By Naghmeh Mizanian

In Iranian folktales, a woman heralds winter

December 17, 2018 - 21:6

In Iranian mythology and symbolism, man is a sign of effectiveness and woman is an indication of being affected.

Nan-e Sarma (mother of cold) looks forward the light and his male mate Amoo Norouz felicitates the spring and Norouz (Iranian New Year).

The love story of Nan-e Sarma and Amoo Norouz is an example of what happens not only in the nature but the whole world.

This is one of the folk stories of Iran usually being narrated by grandmothers on the longest night of the year, Yalda, when the warmth of grandmother’s home nullifies the cold weather of winter.

Once upon a time, Nan-e Sarma, the lady of cold spells, arrived with the cold weather. She was an old woman with her hair as white as snow. 

The grandma frost lived in the sky. She had two sons who brought cold weather with themselves. One of her sons, Chelle Bozorge, was a kind man. He reigned the world from the first day of winter for forty days.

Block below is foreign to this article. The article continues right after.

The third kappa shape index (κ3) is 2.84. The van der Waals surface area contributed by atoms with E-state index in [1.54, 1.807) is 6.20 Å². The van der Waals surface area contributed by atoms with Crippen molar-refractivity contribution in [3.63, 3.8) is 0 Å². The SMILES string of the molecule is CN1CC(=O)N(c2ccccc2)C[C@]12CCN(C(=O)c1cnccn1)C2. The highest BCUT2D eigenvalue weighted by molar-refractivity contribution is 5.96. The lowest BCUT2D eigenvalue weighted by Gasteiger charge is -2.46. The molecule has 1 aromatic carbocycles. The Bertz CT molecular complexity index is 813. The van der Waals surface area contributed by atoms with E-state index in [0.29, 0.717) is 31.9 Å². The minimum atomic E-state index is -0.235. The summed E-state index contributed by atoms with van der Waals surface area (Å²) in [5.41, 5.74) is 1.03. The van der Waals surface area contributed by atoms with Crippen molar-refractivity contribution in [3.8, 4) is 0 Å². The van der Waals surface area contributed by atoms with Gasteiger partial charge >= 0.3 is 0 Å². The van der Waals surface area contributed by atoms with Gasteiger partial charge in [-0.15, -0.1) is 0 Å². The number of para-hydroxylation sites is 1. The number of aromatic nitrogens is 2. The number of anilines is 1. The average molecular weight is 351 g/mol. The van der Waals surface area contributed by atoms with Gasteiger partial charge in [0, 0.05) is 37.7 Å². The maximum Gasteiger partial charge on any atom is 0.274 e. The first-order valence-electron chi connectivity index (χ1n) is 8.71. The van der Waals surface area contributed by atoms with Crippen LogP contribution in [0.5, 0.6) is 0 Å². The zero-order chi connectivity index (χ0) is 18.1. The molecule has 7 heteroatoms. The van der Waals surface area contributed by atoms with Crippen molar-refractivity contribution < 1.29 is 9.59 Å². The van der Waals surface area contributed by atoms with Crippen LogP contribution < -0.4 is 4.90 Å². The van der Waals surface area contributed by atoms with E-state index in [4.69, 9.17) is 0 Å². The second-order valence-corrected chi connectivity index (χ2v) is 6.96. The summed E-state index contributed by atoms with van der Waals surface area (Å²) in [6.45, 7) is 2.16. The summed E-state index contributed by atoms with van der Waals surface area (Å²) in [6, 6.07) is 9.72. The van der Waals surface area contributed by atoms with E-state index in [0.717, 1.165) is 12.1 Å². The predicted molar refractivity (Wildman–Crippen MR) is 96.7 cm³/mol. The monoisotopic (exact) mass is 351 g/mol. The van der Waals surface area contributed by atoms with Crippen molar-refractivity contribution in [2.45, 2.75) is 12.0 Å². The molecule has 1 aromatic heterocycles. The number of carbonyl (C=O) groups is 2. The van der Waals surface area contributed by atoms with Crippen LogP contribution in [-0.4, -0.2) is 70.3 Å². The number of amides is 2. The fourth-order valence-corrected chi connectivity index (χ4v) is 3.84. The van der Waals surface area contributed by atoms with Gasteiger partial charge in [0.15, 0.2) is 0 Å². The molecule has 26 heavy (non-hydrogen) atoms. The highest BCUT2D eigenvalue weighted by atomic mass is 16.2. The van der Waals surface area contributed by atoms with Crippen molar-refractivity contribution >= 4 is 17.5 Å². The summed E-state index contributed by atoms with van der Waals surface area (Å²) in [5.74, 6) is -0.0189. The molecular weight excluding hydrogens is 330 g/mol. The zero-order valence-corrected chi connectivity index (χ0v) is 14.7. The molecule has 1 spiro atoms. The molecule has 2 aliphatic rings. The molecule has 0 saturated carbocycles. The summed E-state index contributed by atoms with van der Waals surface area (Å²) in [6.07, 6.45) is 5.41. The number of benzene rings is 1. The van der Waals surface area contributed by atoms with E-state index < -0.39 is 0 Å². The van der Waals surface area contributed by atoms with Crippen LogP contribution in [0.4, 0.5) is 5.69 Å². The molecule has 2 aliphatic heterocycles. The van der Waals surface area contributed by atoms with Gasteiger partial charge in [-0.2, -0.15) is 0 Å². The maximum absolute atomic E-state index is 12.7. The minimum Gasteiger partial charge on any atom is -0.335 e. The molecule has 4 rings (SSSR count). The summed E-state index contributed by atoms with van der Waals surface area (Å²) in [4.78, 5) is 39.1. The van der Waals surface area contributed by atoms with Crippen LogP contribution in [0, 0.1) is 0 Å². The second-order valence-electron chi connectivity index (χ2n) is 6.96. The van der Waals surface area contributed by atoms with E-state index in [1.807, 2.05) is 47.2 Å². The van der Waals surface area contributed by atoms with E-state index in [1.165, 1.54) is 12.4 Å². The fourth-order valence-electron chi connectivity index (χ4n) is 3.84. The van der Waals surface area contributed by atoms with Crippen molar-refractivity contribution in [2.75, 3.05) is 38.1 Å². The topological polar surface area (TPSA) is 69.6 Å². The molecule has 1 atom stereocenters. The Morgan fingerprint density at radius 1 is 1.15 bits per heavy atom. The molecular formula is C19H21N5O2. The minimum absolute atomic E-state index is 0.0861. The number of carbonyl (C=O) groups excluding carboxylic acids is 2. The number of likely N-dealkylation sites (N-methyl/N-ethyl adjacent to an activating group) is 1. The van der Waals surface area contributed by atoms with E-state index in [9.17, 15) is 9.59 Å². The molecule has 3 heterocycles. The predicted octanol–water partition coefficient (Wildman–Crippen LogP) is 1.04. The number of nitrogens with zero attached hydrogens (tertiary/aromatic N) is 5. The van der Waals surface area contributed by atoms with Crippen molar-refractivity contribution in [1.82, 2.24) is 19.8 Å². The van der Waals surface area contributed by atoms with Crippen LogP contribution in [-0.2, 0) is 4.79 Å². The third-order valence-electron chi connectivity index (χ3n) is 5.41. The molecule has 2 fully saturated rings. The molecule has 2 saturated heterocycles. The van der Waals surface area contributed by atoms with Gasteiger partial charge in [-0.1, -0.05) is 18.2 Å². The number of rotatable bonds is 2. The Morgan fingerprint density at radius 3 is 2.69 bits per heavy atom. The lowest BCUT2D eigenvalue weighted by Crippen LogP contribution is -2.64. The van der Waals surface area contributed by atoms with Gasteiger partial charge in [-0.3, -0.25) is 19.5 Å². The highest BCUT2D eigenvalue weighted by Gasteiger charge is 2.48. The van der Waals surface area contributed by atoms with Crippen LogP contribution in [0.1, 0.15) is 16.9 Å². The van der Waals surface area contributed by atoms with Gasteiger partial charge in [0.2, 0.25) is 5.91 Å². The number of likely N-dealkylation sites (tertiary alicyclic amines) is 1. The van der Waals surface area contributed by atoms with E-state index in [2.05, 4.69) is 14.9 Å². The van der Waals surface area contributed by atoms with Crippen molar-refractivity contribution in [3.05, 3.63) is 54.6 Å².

After the reign of Chelle Bozorge, the other son of Nan-e Sarma, Chelle Kocheeke, reigned the world. He was unkind and cold. He brought sever cold weather, ice and snow. But his sovereignty was short. Only twenty days.

The older brother told the younger one not to try to make the world so cold. “Don’t try hard, the spring will take away cold,” Chelle Bozorge told Chelle Kocheeke. However, the younger brother tried to freeze everything.

One day, another ruler came and imprisoned Chelle Kocheeke in an icy mountain.

Nan-e Sarma became really sad. She took a hot bar with herself and went to the mountain to fight with the ices and snows and save her son.
She won the fight and all snows were melted.

Nan-e Sarma, happy and cheerful, made her home all clean and neat. She prepared everything and waited for Amoo Norouz, the “Uncle New Year”, the kind messenger of the New Year and spring. 

On the first day of spring, Nan-e Sarma, dresses up and sets up her haft-sin, waiting for Amoo Norouz.

But she falls asleep while Amoo Norouz shows up. He drinks some tea and leaves her a marigold flower and disappears without waking her up.

So she should wait one more year until next spring to see him again. 

Some people believe that if these two meet each other, an apocalypse will happen.

Tehran Times Women’s Desk wishes all readers a happy and cheerful Yalda Night (December 21).


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